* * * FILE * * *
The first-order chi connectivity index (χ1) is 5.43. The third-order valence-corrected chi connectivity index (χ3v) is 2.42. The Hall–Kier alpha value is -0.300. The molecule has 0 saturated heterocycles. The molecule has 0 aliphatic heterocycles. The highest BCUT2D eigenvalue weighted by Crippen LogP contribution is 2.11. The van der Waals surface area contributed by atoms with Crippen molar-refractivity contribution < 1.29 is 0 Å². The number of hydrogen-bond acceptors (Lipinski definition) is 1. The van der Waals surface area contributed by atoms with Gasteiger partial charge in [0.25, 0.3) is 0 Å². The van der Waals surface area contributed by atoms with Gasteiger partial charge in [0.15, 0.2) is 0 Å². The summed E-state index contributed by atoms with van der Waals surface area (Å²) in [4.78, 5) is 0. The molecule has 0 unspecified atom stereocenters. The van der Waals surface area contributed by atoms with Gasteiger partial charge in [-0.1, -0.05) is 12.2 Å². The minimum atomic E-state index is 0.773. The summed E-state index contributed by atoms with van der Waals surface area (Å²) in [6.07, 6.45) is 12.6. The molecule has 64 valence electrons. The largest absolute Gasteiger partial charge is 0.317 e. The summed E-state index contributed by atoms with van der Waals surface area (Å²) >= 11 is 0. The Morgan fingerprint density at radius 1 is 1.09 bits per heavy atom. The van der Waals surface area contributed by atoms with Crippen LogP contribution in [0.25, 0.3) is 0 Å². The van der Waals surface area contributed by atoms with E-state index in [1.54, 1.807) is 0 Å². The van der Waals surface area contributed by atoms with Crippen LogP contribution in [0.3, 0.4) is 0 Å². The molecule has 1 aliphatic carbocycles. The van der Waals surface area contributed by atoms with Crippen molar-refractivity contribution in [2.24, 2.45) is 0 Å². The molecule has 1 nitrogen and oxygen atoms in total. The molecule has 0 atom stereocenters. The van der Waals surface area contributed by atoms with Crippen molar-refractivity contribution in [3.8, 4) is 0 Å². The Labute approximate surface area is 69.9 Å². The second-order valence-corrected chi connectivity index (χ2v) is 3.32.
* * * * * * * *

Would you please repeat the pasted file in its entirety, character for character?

The first-order chi connectivity index (χ1) is 5.43. The third-order valence-corrected chi connectivity index (χ3v) is 2.42. The Hall–Kier alpha value is -0.300. The molecule has 0 saturated heterocycles. The molecule has 0 aliphatic heterocycles. The highest BCUT2D eigenvalue weighted by Crippen LogP contribution is 2.11. The van der Waals surface area contributed by atoms with Crippen molar-refractivity contribution < 1.29 is 0 Å². The number of hydrogen-bond acceptors (Lipinski definition) is 1. The van der Waals surface area contributed by atoms with Gasteiger partial charge in [0.25, 0.3) is 0 Å². The van der Waals surface area contributed by atoms with Gasteiger partial charge in [0.15, 0.2) is 0 Å². The summed E-state index contributed by atoms with van der Waals surface area (Å²) in [4.78, 5) is 0. The molecule has 0 unspecified atom stereocenters. The van der Waals surface area contributed by atoms with Gasteiger partial charge in [-0.1, -0.05) is 12.2 Å². The minimum atomic E-state index is 0.773. The summed E-state index contributed by atoms with van der Waals surface area (Å²) in [6.07, 6.45) is 12.6. The molecule has 64 valence electrons. The largest absolute Gasteiger partial charge is 0.317 e. The summed E-state index contributed by atoms with van der Waals surface area (Å²) >= 11 is 0. The Morgan fingerprint density at radius 1 is 1.09 bits per heavy atom. The van der Waals surface area contributed by atoms with Crippen LogP contribution in [0.25, 0.3) is 0 Å². The van der Waals surface area contributed by atoms with E-state index in [1.54, 1.807) is 0 Å². The van der Waals surface area contributed by atoms with Crippen LogP contribution in [0.3, 0.4) is 0 Å². The molecule has 1 aliphatic carbocycles. The van der Waals surface area contributed by atoms with Crippen molar-refractivity contribution in [2.24, 2.45) is 0 Å². The molecule has 1 nitrogen and oxygen atoms in total. The molecule has 0 atom stereocenters. The van der Waals surface area contributed by atoms with Crippen molar-refractivity contribution in [3.8, 4) is 0 Å². The Labute approximate surface area is 69.9 Å². The second-order valence-corrected chi connectivity index (χ2v) is 3.32.